Lysol maker confronts inflation, slowing disinfectant sales amid pandemic recovery

Reckitt on Tuesday reported a 1% fall in overall like-for-like sales and warned it expects third-quarter sales growth to be lower than last year

The maker of Lysol has ridden a wave demand for its cleaning products since Covid-19 hit. Now Reckitt Benckiser Group RBGLY -7.88% PLC is grappling with a pandemic-recovery double whammy: slowing sales of disinfectants and rising cost inflation.

Reckitt posted record sales last year, boosted by demand for its products like Dettol soap and wipes that strained its ability to keep stores stocked. But with Covid-19 vaccines being rolled out across the world and restrictions easing, the company says those trends have started to moderate in recent months.

"We are seeing shifts in behavior," Chief Executive Laxman Narasimhan said of demand for hygiene products. "What we did see in Q2, in the U.S. in particular, was a tail off that was higher than we thought."


Reckitt on Tuesday reported a 1% fall in overall like-for-like sales and warned it expects third-quarter sales growth to be lower than last year. Shares dropped as much as 9% in London.

As well as slowing growth, the company like others in the consumer-goods industry is also contending with rising prices of things like plastics and paper, and higher freight costs. Reckitt said its operating profit margin for the first six months of the year fell 2.9 percentage points to 21.6%.

Reckitt said it was expecting inflation of 8-9% on cost of goods over the full year, a level that it wouldn’t be able to address through raising prices in the short term. It did say, though, that it has already raised prices of its infant and child nutrition products in places such as the U.S., Latin America and China, and that it was also working to increase the price of its hygiene products this year.

"Cost inflation accelerated in the second quarter and it will take time to offset this headwind," Mr. Narasimhan said. Reckitt lowered its margin guidance for the full year, making a similar move to consumer-goods giant Unilever PLC last week.

Lysol and Dettol together make up a quarter of Reckitt’s revenue. Mr. Narasimhan said demand for the company’s cleaning products remained comfortably above pre-pandemic levels, but that sales growth for Lysol slowed and sales of Dettol declined in the second quarter.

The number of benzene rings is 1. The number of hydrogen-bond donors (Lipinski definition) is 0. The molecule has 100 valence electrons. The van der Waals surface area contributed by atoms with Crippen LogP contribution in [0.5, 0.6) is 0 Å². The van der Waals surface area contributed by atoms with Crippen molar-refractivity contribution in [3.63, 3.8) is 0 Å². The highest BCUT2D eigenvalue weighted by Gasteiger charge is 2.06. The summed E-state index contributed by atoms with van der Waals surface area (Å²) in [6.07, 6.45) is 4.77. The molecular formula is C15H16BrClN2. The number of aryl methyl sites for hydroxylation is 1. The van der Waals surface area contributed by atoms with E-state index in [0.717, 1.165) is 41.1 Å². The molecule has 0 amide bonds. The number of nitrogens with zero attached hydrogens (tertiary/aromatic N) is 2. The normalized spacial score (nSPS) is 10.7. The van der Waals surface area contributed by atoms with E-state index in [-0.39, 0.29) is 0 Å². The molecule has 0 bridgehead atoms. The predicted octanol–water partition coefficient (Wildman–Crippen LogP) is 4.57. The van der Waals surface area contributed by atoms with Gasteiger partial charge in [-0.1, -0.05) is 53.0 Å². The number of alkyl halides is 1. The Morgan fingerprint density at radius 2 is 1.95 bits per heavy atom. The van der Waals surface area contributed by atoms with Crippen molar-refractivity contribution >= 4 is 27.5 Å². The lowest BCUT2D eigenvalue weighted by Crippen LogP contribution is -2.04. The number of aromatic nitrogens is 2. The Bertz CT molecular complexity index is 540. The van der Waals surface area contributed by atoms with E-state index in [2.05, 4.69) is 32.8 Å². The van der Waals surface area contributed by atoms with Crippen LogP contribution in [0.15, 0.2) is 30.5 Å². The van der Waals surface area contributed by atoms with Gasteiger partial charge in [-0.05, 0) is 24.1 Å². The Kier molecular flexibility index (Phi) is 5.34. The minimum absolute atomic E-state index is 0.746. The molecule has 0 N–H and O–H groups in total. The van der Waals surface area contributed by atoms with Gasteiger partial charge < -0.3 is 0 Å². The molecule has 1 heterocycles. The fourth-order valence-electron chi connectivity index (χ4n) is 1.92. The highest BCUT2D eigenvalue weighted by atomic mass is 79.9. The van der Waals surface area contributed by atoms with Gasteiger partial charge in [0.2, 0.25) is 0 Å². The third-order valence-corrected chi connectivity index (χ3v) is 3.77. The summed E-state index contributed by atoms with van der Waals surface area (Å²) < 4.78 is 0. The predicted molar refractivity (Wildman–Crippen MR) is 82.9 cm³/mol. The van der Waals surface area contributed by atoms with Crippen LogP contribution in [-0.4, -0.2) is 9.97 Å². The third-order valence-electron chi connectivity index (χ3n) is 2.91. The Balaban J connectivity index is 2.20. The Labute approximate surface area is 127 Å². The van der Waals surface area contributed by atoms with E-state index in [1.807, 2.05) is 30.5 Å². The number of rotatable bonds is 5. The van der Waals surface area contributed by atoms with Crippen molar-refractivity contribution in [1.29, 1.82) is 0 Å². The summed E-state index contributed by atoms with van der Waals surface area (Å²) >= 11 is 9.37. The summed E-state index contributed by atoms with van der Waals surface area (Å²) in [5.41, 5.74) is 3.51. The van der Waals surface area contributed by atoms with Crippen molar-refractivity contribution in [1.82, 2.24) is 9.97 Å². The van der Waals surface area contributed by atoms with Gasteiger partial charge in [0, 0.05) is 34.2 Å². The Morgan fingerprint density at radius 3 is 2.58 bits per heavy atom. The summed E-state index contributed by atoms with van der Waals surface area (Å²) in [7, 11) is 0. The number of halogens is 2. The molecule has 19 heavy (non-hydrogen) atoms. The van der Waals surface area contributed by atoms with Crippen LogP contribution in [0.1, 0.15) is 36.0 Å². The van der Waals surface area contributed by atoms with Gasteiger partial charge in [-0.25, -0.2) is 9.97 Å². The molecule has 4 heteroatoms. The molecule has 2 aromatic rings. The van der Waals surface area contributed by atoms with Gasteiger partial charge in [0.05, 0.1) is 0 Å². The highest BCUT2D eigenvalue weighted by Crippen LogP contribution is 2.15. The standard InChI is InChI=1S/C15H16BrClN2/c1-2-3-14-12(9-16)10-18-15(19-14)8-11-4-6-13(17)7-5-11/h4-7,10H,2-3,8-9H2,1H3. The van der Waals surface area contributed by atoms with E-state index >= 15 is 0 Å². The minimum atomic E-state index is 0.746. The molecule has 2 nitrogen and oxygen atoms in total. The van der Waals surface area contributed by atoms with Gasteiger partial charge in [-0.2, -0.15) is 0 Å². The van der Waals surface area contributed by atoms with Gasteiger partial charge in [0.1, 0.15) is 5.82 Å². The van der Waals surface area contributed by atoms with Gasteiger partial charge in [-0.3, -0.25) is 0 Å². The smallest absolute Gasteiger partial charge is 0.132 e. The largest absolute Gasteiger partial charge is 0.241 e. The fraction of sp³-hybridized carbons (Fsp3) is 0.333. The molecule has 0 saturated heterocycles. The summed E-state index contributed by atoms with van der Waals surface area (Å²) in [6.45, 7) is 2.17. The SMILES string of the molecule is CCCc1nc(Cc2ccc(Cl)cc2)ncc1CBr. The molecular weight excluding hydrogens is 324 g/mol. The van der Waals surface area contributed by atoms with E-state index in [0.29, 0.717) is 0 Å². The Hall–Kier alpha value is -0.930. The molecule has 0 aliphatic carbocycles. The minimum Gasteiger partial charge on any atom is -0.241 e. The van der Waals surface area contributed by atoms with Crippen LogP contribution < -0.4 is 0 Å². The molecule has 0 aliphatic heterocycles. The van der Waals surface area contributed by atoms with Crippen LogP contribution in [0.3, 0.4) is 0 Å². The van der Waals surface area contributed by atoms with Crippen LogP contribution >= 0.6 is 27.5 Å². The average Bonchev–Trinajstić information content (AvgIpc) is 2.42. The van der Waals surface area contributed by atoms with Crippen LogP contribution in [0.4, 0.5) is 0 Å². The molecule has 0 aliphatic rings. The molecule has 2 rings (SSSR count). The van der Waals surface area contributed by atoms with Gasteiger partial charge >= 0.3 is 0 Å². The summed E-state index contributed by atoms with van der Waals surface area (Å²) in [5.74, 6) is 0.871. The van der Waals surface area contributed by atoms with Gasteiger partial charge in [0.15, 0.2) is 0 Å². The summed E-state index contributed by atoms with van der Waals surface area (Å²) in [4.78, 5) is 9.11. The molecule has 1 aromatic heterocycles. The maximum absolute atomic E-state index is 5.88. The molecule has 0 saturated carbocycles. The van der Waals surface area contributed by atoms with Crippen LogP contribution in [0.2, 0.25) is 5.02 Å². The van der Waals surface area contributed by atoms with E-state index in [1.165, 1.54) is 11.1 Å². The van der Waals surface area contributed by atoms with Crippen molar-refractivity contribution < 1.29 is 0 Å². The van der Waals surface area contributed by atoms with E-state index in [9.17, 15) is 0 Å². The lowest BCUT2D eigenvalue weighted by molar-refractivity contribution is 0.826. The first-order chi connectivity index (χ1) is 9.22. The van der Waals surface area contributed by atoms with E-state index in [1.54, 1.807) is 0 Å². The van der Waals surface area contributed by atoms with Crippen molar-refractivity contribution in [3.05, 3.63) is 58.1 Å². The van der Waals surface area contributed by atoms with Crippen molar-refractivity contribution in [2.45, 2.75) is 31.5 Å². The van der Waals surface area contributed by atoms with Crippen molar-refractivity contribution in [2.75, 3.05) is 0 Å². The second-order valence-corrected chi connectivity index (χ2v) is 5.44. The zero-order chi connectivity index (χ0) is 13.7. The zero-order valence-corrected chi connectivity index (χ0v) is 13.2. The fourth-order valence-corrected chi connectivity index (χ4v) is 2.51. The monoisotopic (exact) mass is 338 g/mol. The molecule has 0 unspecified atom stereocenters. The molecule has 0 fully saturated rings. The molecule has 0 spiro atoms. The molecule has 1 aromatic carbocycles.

For the same period last year, comparable sales in Reckitt’s hygiene arm rose almost 20%, driven by a jump in demand for Lysol products in North America. This year, however, the division grew a more modest 7.8% in the quarter. Mr. Narasimhan said sales of its hygiene products had dropped more than a third in the U.S. since early March.

To try to sustain some of the momentum from the pandemic, Reckitt is rolling out its products in more countries and has set up a new unit selling its cleaning products and expertise to businesses in industries like travel and hospitality.

Other parts of the company’s portfolio have benefited from eased restrictions, however. Sales of Mucinex, Lemsip and Strepsils have all shown signs of life up after large falls last year because of a historically weak flu season. Brands such as Durex condoms and Nurofen painkillers have also returned to growth as the world gets back to socializing.


Overall, the company reported a 4.5% fall in first-half revenue to 6.6 billion pounds, equivalent to $9.01 billion, partly hurt by adverse currency changes. It posted a net loss of £1.73 billion for the six-month period as it took a loss related to the sale of its infant formula and child-nutrition business in China. That compares with a profit of £1.08 billion in the year-earlier period.